“I’m from the North and I can tell you what’s wrong with your schools and I can tell you how to fix them.” What are the implications of those words when folks from rural schools and communities hear that? The first thing they do is turn you off. It’s not a North/South thing it’s just the imperiousness of the tone and the know it all look that these interlopers (maybe even carpetbaggers) are giving you.
Having spent a good part of my life in rural areas, I can tell you the first set of words that come to rural people’s minds when they hear you are from another place, not their town-SUSPICION. There are no more apprehensive people than rural people when you approach them with a great desire to tell them, “the right way of doing things.”
Even when we were running scholarship programs in N.Y. West Va. and PA. And were doling out bunches of money, people were suspicious. In one small town in rural N.Y., we offered a scholarship of $50,000 over four years to a young lady. Her self-ordained minister told her that this was a gift from the devil and that she should not take it. We spoke to the guidance counselor and he told us that this self-ordained minister had impregnated his girlfriend at the senior prom.
We are both of the opinion that to be of some help to rural communities, you should spend a bunch of time learning the community. Your job is not to tell, but to listen and ask questions. People will be more than happy to help you with that the older folks will be able to tell you the history of the place. If you make yourself available to community events, just showing up, that will tell people that you really are interested in them.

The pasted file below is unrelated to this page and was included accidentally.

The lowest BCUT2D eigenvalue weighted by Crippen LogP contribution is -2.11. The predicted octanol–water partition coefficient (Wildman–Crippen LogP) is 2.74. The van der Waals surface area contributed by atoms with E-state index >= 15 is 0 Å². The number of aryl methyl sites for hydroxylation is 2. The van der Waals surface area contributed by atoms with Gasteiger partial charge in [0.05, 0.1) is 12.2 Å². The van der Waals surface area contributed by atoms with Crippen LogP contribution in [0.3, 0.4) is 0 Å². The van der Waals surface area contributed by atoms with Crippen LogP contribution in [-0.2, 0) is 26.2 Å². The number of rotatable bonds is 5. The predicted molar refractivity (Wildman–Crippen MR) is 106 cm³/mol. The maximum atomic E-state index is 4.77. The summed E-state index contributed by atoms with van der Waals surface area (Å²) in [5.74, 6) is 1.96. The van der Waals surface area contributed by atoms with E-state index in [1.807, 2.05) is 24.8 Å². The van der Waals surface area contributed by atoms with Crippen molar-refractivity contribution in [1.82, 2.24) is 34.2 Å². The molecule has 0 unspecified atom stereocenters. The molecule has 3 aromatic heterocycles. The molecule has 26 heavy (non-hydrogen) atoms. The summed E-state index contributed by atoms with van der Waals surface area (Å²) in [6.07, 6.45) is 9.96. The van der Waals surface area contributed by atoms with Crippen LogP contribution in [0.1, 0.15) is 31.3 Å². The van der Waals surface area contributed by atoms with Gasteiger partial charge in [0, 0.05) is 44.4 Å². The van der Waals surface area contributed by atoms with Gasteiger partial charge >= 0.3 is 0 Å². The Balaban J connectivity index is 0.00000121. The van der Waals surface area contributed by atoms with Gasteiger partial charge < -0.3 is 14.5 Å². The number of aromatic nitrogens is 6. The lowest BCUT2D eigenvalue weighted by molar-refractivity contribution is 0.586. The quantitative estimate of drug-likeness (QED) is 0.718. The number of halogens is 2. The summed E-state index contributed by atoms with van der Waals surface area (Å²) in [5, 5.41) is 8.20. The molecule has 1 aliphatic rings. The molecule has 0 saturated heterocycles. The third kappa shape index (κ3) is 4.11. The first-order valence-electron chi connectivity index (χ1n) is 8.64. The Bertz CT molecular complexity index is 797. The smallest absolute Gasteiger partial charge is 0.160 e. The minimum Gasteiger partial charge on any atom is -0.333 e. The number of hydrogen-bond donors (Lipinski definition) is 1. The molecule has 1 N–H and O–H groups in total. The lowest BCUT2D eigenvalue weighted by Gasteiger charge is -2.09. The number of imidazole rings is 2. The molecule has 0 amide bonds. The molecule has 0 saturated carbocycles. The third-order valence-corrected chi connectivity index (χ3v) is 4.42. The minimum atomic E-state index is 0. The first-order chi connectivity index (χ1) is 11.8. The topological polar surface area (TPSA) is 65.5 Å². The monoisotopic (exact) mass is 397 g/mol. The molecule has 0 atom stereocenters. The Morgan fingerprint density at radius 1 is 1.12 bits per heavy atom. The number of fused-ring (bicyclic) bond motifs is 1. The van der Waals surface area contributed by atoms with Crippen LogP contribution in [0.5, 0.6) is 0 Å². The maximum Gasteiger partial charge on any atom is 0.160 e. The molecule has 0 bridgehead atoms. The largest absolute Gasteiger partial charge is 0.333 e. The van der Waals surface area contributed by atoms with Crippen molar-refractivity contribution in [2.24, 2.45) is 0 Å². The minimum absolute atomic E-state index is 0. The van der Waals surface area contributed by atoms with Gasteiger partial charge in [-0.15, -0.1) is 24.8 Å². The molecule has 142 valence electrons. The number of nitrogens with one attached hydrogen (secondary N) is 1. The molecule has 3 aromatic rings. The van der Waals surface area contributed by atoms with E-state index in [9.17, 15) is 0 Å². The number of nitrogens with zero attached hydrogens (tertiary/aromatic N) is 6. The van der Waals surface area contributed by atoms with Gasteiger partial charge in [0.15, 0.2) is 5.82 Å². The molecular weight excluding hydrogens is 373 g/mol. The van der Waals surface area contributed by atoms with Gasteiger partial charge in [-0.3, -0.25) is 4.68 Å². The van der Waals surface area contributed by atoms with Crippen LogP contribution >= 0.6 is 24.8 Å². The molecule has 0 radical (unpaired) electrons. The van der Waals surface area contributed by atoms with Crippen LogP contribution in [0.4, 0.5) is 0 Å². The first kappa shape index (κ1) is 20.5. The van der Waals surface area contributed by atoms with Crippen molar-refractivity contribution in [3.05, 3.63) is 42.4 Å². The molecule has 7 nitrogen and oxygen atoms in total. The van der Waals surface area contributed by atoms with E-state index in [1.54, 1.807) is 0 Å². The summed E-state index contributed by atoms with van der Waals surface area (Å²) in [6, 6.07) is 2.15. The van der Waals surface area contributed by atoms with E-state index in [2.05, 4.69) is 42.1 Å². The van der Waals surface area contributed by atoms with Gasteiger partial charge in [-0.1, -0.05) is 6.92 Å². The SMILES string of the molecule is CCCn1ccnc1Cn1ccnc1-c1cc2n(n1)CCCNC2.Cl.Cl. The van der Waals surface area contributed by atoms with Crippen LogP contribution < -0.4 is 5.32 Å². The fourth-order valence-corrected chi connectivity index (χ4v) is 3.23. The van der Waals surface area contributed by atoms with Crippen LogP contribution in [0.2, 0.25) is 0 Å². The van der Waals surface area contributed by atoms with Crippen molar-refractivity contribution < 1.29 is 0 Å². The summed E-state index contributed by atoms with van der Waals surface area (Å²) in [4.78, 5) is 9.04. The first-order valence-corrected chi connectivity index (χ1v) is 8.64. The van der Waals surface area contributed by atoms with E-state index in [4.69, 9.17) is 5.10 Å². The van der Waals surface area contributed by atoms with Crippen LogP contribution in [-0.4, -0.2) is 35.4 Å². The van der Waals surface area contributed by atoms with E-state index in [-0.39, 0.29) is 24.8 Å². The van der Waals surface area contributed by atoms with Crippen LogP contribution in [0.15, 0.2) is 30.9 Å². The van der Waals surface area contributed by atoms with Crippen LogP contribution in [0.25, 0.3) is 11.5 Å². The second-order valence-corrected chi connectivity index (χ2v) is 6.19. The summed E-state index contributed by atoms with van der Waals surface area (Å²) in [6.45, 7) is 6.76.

It will take time and a great deal of patience. In some places it may be more closed off than others. There are so many roadblocks to a successful volunteer experience. Some people are not actually suited to a volunteer situation.
A school or school district has its own personality. The variables include such things as their history, geography, staff interest (you might be a threat), administrative interest, economics (don’t ever go into a rural school with excessive jewelry, expensive clothing and shoes, outward symbols of wealth), and traditions.
The community has to see that you will love their children. It’s easier to love the younger ones in the elementary school. It is more difficult to love the middle schoolers and the high school students. As it turns out, most volunteers wind up working with the younger children. The sad thing is that one does what one is comfortable doing. That is o.k. in a number of situations.
As you spend more time in the schools, you will realize that there are things that have to get done that you are not comfortable with. I am not speaking about subject matter, but such ancillary things as helping students apply to a college, technical school, or just listening to what they have to say.
Like any school or school district, they have their own priorities. The school district for which I was superintendent had three priorities, music, basketball and science. For a school district of 2400 students and 3 state basketball championships, many bands (and many choruses in churches and community bands) and a number of prominent science graduates were the pride of the community.
These are some of the things that a volunteer should take a look at. It might even be a good idea to go to a couple of school board meetings. Seems like a lot to do just to read to first graders. Maybe it is, but I can tell you that you will understand your children a bit more when they tell you of their problems.